The 4th of July is America’s annual half-time show. Gaudy, overproduced, and vulgar, sure — but mixed with legitimate dignity, grand aspirations, and honorable impulses nonetheless. We put the past 6 messy months behind us, pack up whatever’s salvageable to carry onward, and hope the rest of the year will be better. And somehow, against all odds, it usually is. One thing we can always count on improving from July to year’s end are the movies we’ll get to see. But hold on, not so fast. Any diligent culture-watcher should pause to reflect on the previous 26 weeks. If we don’t try to harvest the best books, music, TV, and movies of the first 6 months of the year we look like ungrateful slackers. So let’s fling in and give it a go. Let’s take a moment to remember the movies that mattered to us in the first half of 2014. Gaudy, overproduced, and vulgar, sure — but mixed with legitimate dignity, grand aspirations, and honorable impulses nonetheless.
Telluride is less than 8 weeks away, so once again we’re running out of time to focus on any film that doesn’t have the Oscar albatross slung around its neck. Now’s our last chance to talk about the movies we love because we just do — not because we’re hoping to help sway the Academy or one another to our way of thinking. I don’t mean to sound cynical about that part of the industry machinery. It’s all part of the system that delivers a wealth of pleasure year after year. I feel really great about some of the movies we’ve been given already this year, and I’m feeling even better about many others we’ll soon get to see. But, yeah, it can be demoralizing to know that we’re about cut a dozen brilliant movies loose, drop them like fading relationships, and barely care as some of them drift out of the conversation for pretty much ever.
So I’ll ask that you not look at this list and wonder what the hell some of my favorites have to with the awards cycle. Because I’m not worried about that right now. I’m well aware that only about a quarter of the movies I’ve loved so far this year will ever have a shot at the Oscars. That matters to me not a bit. I only want to name a few of the movies that thrilled me this year and a few that wrecked me. Some that lifted me up and some that tore me down. Some movies make me think for days, and others help me toquit thinking for a couple of hours. All types of movies, all sorts of styles, all degrees of artistry, all levels of importance. Because moviegoers like us have all kinds of needs, don’t we though? What I love most about movies is all the tasty flavors made to satisfy all our ravenous appetites.
Now that I’ve collected this rough list, I see one thing all these films have in common: they’re all spectacular visual experiences. Richly detailed with opulent production design, exquisitely photographed with a dazzling range of technique, artfully constructed with extraordinary narrative imagination, and gracefully composed to obsessive perfection. Each of these movies is so gorgeous to behold, I nearly slip into a altered state of consciousness just watching the images unfold onscreen. The best of these movies reveal their meanings with a dreamlike sensation and even the least meditative among them immerse us in startling new worlds.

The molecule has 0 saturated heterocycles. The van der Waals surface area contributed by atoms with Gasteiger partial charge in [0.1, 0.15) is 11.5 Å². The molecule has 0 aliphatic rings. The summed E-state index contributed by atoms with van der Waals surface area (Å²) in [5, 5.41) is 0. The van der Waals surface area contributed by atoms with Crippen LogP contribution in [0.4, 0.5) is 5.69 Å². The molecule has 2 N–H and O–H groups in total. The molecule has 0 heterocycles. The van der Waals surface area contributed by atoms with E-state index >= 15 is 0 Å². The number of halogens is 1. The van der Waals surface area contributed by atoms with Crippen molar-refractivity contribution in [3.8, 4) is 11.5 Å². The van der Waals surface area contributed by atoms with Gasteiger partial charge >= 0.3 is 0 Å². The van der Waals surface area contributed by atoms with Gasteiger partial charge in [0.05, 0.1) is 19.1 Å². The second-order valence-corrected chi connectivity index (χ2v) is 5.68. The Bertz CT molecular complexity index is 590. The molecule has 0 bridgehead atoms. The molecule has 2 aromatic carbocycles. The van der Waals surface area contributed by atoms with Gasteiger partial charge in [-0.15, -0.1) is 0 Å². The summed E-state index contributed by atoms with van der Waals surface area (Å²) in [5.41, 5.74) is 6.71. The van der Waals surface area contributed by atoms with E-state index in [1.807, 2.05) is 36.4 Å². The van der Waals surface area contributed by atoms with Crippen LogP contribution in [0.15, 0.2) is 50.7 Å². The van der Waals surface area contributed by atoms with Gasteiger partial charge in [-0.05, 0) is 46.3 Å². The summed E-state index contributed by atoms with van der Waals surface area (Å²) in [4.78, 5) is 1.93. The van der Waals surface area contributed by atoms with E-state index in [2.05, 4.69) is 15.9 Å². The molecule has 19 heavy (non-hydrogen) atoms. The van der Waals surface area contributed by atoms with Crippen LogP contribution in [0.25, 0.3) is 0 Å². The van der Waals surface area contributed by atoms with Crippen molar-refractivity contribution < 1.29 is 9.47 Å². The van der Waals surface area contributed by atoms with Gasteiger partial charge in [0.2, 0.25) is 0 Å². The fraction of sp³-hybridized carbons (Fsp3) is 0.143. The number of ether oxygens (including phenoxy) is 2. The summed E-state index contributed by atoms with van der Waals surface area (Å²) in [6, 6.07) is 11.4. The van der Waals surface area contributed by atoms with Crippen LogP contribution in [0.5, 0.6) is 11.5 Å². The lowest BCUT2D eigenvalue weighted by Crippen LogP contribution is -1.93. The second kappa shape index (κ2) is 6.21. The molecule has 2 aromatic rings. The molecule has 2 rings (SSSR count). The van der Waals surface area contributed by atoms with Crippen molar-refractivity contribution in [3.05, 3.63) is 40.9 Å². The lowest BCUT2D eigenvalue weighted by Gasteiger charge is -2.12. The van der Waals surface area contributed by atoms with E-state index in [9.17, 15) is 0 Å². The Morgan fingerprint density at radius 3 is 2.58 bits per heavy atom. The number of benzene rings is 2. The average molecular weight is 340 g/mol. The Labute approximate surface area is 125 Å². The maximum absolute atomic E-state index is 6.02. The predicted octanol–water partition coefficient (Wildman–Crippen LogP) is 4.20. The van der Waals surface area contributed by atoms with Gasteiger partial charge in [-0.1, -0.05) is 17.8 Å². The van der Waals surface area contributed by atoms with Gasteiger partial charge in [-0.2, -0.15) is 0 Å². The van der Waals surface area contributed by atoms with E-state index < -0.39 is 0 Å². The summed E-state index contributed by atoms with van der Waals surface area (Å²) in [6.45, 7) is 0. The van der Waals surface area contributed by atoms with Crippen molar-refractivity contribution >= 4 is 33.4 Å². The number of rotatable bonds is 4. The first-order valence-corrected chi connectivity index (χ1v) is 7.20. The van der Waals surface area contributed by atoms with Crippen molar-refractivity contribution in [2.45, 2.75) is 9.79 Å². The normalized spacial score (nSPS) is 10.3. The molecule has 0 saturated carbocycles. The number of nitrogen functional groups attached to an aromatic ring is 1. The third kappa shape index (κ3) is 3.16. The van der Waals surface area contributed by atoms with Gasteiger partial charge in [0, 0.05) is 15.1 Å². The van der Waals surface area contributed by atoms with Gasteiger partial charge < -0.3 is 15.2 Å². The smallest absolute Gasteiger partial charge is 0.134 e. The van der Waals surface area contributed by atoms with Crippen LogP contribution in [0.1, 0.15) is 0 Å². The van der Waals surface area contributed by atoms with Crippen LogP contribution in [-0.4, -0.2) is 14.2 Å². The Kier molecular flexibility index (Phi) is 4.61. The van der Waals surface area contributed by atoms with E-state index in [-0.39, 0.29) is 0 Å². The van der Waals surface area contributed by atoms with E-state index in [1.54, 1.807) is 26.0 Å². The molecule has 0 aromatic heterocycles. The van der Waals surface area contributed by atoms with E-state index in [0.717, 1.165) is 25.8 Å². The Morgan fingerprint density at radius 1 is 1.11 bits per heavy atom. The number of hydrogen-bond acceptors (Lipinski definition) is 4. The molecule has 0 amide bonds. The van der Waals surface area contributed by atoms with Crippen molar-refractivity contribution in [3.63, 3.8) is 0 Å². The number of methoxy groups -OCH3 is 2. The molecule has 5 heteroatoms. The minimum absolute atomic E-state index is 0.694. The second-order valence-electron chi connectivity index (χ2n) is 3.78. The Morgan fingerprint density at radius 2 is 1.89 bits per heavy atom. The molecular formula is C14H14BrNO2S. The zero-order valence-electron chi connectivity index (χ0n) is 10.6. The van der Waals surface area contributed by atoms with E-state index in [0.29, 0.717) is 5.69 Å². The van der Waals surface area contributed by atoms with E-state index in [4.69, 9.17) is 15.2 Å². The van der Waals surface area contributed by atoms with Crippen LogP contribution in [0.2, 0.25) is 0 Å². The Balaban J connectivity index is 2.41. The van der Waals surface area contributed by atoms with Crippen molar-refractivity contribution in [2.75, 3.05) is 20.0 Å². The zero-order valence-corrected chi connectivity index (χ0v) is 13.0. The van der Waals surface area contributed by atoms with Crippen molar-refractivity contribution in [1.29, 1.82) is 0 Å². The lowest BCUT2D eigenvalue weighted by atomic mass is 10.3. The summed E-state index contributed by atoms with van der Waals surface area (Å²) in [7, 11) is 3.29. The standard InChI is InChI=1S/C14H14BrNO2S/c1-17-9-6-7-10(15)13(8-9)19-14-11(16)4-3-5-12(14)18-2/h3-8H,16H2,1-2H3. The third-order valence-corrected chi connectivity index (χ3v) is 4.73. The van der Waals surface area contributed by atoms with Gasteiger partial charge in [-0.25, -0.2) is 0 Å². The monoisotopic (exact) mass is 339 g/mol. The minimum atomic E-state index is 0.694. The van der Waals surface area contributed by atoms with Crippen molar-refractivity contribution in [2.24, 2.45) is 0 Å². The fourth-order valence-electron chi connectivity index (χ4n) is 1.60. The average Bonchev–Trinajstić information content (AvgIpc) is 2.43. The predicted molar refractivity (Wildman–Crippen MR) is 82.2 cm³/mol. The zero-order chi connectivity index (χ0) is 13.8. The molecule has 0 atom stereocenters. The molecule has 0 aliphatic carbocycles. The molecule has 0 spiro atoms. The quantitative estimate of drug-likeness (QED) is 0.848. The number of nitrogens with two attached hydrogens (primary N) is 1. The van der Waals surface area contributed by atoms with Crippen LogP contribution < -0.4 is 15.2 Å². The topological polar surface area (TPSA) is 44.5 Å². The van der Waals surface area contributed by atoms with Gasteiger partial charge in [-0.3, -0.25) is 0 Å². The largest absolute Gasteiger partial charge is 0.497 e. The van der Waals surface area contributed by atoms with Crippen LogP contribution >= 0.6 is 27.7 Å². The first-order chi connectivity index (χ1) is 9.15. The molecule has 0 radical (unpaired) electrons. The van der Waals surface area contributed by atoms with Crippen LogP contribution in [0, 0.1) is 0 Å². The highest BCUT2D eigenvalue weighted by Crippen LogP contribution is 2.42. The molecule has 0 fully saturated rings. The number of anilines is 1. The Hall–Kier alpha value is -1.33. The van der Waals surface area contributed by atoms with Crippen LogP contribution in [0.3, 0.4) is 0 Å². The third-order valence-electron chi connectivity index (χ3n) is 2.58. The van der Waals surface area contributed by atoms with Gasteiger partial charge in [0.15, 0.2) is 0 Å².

- Ida, dir. Pawel Pawlikowski. Beautifully balances stark formal austerity with a shimmer of sensuous self-discovery.
- The Grand Budapest Hotel, dir. Wes Anderson. Operates like an intricate Bavarian cuckoo clock in an elaborate gift box.
- Under the Skin, dir. Jonathan Glazer. Menacing sci-fi horror that’s virtually hallucinatory, sexual predators and their prey.
- The Immigrant, dir. James Gray. Arrival in America on Ellis Island begins tragically and goes steeply downhill from there.
- Only Lovers Left Alive, dir. Jim Jarmusch. Dripping with dissolution, immortal love endures eternally while the world rots.
- Snowpiercer, dir. Bong Joon-ho. Brutally hardcore sci-fi with social conscience goes deeper than simply indicting the 1%.
- Calvary, dir. John Michael McDonagh. Irish priest copes with death threats and depraved moral turpitude. Hilariously.
- The Congress, dir. Ari Folman. Everything you’d expect from an animated Stanisław Lem tale of ego-transmogrification.
- A Field in England, Ben Wheatley. Surreal 17th-century nightmare, like David Lynch directing Treasure of Sierra Madre.
- Godzilla, dir. Gareth Edwards. Notorious lizard king finally gets to roam a monumental epic big enough to do him justice.
- How to Train Your Dragon 2, dir. Dean DeBlois. Expands the adventures of Toothless and Hiccup in wondrous ways.
- Maleficent, dir. Robert Stromberg. Angelina Jolie as wickedly vindictive and benevolently heartbreaking as you’d expect.
- Blue Ruin, dir. Jeremy Saulnier. The year’s least likely revenge thriller with an impact far larger than its micro-budget roots.
- Edge of Tomorrow, dir. Doug Liman. Loopy non-stop Möbius-strip storyline takes itself seriously so we can have a blast.
- Captain America, dir. Joe Anthony and Joe Russo. Slick action serves an urgent awareness of the surveillance state.
- The Raid 2, dir. Gareth Evans. Gory ballet numbs into submission and splatters the screen like a roid-rage Jackson Pollack.
- The LEGO Movie, Chris Miller, Phil Lord. Bizzaro World Toy Story with a wildly agile imagination and subversive wallop.
- Noah, dir, Darren Aronofsky. Wacky visionary warns of mankind’s doom and path to salvation. Noah and Aronofsky both.
- Enemy, dir. Denis Villeneuve. Franz Kafka hooks up with Joseph Conrad to cook up a slick sexy existential doppelgangbang.
- The Fault in Our Stars, dir. Josh Boone. Soars on its candid sincerity and tentative sex appeal – just like all young love.
- Burning Bush
- True Detective
- Breaking Bad
- Mad Men
- Penny Dreadful
- House of Cards
- Peaky Blinders
- The Hollow Crown
- Game of Thrones
- Orphan Black
- Broad City
- The Normal Heart